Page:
Former cycling star allegedly drove with a blood alcohol level nearly three times the legal limit
GENEVA, May 21, 2014 (AFP) – Germany’s only Tour de France winner Jan Ullrich was allegedly almost three times over the drunk-driving limit when he crashed his car and injured two people in Switzerland, a newspaper reported Wednesday.
“I’m sorry. Thank God that nobody died,” said the retired star, according to Swiss tabloid Blick. “I was under stress, I was coming from an appointment and I wanted to get home as soon as possible,” added Ullrich, who lives in Switzerland.
Police in the Thurgau region, where Monday night’s crash occurred, said in a statement that a man responsible for a crash failed a breathalyzer test and was stripped of his driver’s license on the spot.
The test revealed a level of 1.4 grams of alcohol per liter of blood. The legal limit in Switzerland is 0.5 grams. Follow-up tests were due on blood and urine samples, police said.
According to Blick, Ullrich said that he was driving 20 kilometers (12 miles) per hour over the speed limit.
“My God, this could happen to anyone,” he’s quoted as saying.
The newspaper said that Ullrich claimed alcohol was not to blame for the crash, which occurred outside the village of Mattwil in northern Switzerland.
“There wasn’t any alcohol involved,” Ullrich said.
Contacted by AFP, Thurgau police declined to name Ullrich.
“We never give any information about the identity of people involved people in a case of a car accident,” they said.
A police statement said simply that a 41-year-old driver failed to brake in time at a junction and crashed into the back of another vehicle which had pulled up at a stop sign.
While Ullrich turned 40 last December, it is standard practice for Swiss police to give a person’s age according to their next birthday, if it falls in the year in which an incident occurs.
The car that was hit was thrown into a field, overturned and then came to rest on its wheels, while the 41-year-old’s car went on to collide with another vehicle and also went off the road.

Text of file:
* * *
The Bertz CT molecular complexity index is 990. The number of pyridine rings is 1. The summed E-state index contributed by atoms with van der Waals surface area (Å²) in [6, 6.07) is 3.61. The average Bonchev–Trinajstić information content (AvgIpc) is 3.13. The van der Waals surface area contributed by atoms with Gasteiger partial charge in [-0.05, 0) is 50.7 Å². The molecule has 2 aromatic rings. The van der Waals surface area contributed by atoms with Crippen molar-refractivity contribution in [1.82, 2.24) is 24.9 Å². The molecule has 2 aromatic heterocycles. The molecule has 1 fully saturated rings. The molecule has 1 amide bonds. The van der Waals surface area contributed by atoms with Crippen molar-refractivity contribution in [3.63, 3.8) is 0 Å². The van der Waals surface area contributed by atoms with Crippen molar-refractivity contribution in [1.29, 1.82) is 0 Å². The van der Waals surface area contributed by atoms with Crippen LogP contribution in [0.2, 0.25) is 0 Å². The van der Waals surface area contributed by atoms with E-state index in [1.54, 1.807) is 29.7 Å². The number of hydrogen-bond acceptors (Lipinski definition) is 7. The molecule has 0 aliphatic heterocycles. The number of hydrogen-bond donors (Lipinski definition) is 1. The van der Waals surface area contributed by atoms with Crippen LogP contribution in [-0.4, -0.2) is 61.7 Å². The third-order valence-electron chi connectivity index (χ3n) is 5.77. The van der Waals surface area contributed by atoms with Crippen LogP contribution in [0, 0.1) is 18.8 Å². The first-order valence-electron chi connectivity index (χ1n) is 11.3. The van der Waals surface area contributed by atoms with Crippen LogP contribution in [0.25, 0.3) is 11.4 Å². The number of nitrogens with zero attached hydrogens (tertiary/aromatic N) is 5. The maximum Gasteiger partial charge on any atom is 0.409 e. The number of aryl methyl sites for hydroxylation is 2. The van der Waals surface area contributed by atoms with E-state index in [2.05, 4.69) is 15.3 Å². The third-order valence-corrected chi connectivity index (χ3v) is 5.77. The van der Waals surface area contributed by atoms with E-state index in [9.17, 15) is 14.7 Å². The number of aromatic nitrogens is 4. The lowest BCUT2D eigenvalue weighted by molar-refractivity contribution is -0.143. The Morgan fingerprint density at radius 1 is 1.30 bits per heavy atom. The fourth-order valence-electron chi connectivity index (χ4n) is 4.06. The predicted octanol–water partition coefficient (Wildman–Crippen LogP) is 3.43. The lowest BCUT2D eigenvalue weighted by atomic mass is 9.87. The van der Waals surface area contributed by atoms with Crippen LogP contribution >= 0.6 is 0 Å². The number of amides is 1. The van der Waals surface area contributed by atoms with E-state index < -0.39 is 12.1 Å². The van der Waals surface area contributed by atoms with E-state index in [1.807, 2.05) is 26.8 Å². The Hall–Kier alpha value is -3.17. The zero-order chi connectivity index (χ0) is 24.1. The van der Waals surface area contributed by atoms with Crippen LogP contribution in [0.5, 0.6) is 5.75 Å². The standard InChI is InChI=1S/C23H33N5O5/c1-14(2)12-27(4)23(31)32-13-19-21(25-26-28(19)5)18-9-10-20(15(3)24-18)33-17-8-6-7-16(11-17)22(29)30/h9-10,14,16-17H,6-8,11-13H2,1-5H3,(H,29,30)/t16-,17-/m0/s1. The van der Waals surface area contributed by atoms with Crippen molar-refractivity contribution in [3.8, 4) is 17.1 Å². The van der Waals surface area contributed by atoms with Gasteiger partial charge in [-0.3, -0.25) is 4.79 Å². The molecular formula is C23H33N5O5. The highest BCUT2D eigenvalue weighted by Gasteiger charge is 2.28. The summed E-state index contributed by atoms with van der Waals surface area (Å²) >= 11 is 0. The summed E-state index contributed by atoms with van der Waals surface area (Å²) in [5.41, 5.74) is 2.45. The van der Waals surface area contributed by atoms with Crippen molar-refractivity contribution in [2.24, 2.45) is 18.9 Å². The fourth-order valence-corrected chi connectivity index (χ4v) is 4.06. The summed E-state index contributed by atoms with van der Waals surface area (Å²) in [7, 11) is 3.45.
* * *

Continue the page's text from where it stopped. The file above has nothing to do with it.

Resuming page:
Two people were taken to the hospital. The police said the driver to blame for the crash was not injured. The accident caused tens of thousands of Swiss francs of damage, police said. (One Swiss Franc is about $1.11.)
A photograph distributed by police showed the road littered with plastic debris and covered in skid marks.
A silver Audi A6—which Blick said was Ullrich’s—stood in a field next to the road with its bumper caved in. On the other side was a red Citroen C3, the rear of which had taken the impact of the crash, while a white Alfa Romeo remained in the middle of the road.
Ullrich, who retired in 2007 having won the 1997 Tour, admitted for the first time in June 2013 to doping during his career with transfusions, using his own blood, by Spanish doctor Eufemiano Fuentes.
The German, who also won road-race gold and time-trial silver medals at the 2000 Sydney Olympic Games, said he was motivated by the desire to compete against his rivals on a level playing field.
In February 2012, Ullrich was found guilty of a doping offense by the Court of Arbitration in Sport (CAS) and retroactively banned from August 2011 and all his results since May 2005 were removed.
Now Ullrich lives with his wife Sara and three sons on the shores of Lake Constance in Switzerland.
Rumor has it that Jan may have been on his way back from an Cycling Advocacy alcohol-themed fundraiser. When asked about this a spokesman a spokes said that there is nothing about cycling and imbibing alcohol which would make this incident remarkable. He reminded us that lots of cyclists do the entire Tour de France in a buzzed state and that even on the last day of the Tour de France alcohol is served right on the bikes.
One of the press corps asked however how this squares with today’s observance of cyclists killed by drunken drivers (i.e. Ride of Silence). There was an awkward silence before someone suggested taking the rest of the press conference over to the local brew pub where free automobile parking was available. While there several toasts were raised to Jan an man after our hearts. We took turns blowing into a breathalyzer and singing drinking songs.
Someone then suggested that we hop into our cars and follow the Ride of Silence in our cars, the way Jan would want. Since each member of the press corps drives a foreign car we decided to race through the streets blowing stop lights and signs and shouting ‘Gimme the Idaho Stop Law‘ at the top of our lungs. Finally we were thrilled that the pretense of cyclists being offending by drunk driving had been laid to rest.
We are thinking of naming Jan Ulrich the patron saint of inebriated cyclists. Of course he cannot really be canonized until after his death. But we are all hoping that we can practice swilling beer and wine while riding with the top down on our convertibles. And afterwards we will practice riding six abreast with champagne goblets in hand (ala the Champs-Élysées).
It’s a great day to be drunk and on a bike or in a car.